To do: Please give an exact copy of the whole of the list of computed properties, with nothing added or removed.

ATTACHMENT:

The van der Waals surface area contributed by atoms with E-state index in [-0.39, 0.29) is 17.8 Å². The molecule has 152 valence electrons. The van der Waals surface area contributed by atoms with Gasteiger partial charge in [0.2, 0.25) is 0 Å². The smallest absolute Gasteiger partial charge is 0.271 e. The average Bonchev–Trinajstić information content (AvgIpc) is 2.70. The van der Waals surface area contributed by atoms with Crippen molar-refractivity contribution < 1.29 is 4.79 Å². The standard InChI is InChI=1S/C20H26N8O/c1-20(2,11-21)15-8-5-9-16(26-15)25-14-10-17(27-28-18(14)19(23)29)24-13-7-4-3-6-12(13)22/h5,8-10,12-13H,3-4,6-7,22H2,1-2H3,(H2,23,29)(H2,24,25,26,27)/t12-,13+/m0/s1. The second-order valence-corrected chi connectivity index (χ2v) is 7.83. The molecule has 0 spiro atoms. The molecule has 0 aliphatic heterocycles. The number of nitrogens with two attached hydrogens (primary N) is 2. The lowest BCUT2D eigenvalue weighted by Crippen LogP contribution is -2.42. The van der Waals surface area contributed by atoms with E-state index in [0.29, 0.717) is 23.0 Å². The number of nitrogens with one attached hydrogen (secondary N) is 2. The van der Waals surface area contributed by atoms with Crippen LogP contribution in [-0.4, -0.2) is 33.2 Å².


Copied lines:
The van der Waals surface area contributed by atoms with E-state index in [-0.39, 0.29) is 17.8 Å². The molecule has 152 valence electrons. The van der Waals surface area contributed by atoms with Gasteiger partial charge in [0.2, 0.25) is 0 Å². The smallest absolute Gasteiger partial charge is 0.271 e. The average Bonchev–Trinajstić information content (AvgIpc) is 2.70. The van der Waals surface area contributed by atoms with Crippen molar-refractivity contribution < 1.29 is 4.79 Å². The standard InChI is InChI=1S/C20H26N8O/c1-20(2,11-21)15-8-5-9-16(26-15)25-14-10-17(27-28-18(14)19(23)29)24-13-7-4-3-6-12(13)22/h5,8-10,12-13H,3-4,6-7,22H2,1-2H3,(H2,23,29)(H2,24,25,26,27)/t12-,13+/m0/s1. The second-order valence-corrected chi connectivity index (χ2v) is 7.83. The molecule has 0 spiro atoms. The molecule has 0 aliphatic heterocycles. The number of nitrogens with two attached hydrogens (primary N) is 2. The lowest BCUT2D eigenvalue weighted by Crippen LogP contribution is -2.42. The van der Waals surface area contributed by atoms with E-state index in [0.29, 0.717) is 23.0 Å². The number of nitrogens with one attached hydrogen (secondary N) is 2. The van der Waals surface area contributed by atoms with Crippen LogP contribution in [-0.4, -0.2) is 33.2 Å².